Excerpt from Returning to My Mother’s House by Gail Straub
My mother died thirty-six years ago, but the truth is she’s more alive to me now than ever before. At fifty-nine I have lived four years longer than my mother did. In the these last years as I wrote about Mom, as I felt certain that I too would die at fifty-five, as my extra bonus years became a precious gift, I realized that it’s impossible to separate where a mother ends and a daughter begins. I realized that those we love never really die. But what surely did die, long before my mother did, were her dreams and her connection to her innate female wisdom. A gifted and successful artist, with a passionate spirit and a wildly colorful bohemian wardrobe, my mother gradually gave up her vivid individuality as she grew into her roles as wife, working mother, and aspiring member of an upscale conservative society. Then, wrestling with a fatal illness, she died too soon. The spiritual loss, more than the physical loss of my mother, has haunted me.
This loss of my mother’s authentic self has shaped my life, propelling me around the globe to reclaim what she left behind, to retrace the series of small deaths she suffered each time she abandoned more of her instinctual wisdom. I, too, betrayed my feminine, paying blind allegiance to the flag of the masculine with its bold stripes of workaholism, speed, and overdrive. Luckier than my mother, I realized that my feminine was dying before it was too late, before there was no turning back, before the spiritual dying entered my body and made me sick. With the consciousness and resources of my generation, I came to understand why I had sacrificed my interior life—the rich realm of feelings and moods, intuition and creativity, stillness and contemplation—to the overwhelming seduction of our dominant cultural values. I came to see why I had fallen under the spell of a culture that pays tribute to rational thought and exterior accomplishment, and at all costs, on all levels, encourages and rewards the principles of bigger, more, and faster.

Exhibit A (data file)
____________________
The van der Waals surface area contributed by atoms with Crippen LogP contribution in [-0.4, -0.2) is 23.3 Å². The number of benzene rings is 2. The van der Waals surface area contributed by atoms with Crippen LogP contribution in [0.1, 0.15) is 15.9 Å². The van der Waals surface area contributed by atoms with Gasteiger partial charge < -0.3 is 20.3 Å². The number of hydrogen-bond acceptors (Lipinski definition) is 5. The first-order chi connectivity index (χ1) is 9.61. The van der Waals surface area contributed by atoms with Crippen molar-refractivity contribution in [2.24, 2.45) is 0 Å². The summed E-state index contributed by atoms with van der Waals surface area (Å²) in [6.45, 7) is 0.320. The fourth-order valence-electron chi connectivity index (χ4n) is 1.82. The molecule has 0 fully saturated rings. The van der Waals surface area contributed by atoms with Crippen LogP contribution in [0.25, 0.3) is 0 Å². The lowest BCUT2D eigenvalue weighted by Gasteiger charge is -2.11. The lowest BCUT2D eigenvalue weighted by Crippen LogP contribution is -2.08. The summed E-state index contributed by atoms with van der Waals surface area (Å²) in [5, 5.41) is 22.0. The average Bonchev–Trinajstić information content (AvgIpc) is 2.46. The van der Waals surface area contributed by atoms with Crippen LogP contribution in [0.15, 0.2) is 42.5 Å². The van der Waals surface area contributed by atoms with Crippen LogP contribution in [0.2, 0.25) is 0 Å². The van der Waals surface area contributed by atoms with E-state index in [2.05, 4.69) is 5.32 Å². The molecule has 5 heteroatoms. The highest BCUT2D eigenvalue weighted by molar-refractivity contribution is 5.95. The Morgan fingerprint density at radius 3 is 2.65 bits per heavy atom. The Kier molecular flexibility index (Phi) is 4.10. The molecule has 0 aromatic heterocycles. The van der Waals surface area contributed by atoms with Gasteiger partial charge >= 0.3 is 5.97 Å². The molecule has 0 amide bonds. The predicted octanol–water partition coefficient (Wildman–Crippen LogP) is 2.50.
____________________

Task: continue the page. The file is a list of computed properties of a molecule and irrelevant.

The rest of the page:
This is the story of how I returned to my mother’s house and reclaimed my own female wisdom, taking back what both Mom and I had betrayed. I see now how my story is so many of our stories. It is the story of both men and women who have abandoned their inner lives, leaving behind their hearts where deep dark feelings reside; putting aside their intuitive imagination where dreams flourish; ignoring the invisible worlds where the irrational and the mysterious offer their incomparable gifts; and disowning the realms of silence, simplicity, and solitude where the interior matures.
Modern life rarely acknowledges or even allows space for such things. But we ignore these things at our peril, both as individual human beings and as an earth family.
Come, come, dear reader, return to the house of the Great Mother.
Enter the soft rounded door and feel immediately welcome in the central room of the heart, fully open and exposing an enormous breadth of emotional intelligence. Sit down and rest in any of the ample cozy corners dedicated to the interior values of stillness and contemplation. Up, up, take the elegant grand staircase of relationships made up of collaboration, cooperation, communication, and caring. Only by taking these steps can you reach the upper levels of the Great Mother’s house, where the rooms of intuition provide safe haven for the imagination, for dreams and symbols, for creativity and the arts. And don’t forget to visit the secret dark spaces, chambers of the irrational, of death, of the wild and untamed. Take your time; these hidden spaces have much to offer.
Arriving at the top of the house you find the numinous berth of the invisible, with its direct connection to the divine. I know how you feel up here in this sacred space; this is what has been missing from your life, this is what you have been so hungry for. You ache to sit here for a long time before you have to return to all that is concrete and reasonable and fast. I invite you to stay as long as you need. With all my heart I urge you to fully reinhabit this house for yourself, for your children and grandchildren, and for our earth. Do this before it is too late.
Copyright ©Gail Straub. Excerpted with permission from the book, Returning to My Mother’s House, by Gail Straub, published by High Point Press, ISBN 978-0-9630327-5-1. Please request permission before duplicating or distributing this material.
Be sure to check out Gail’s Reading Group Study Guide here: http://www.returningtomymothershouse.com/files/readers.html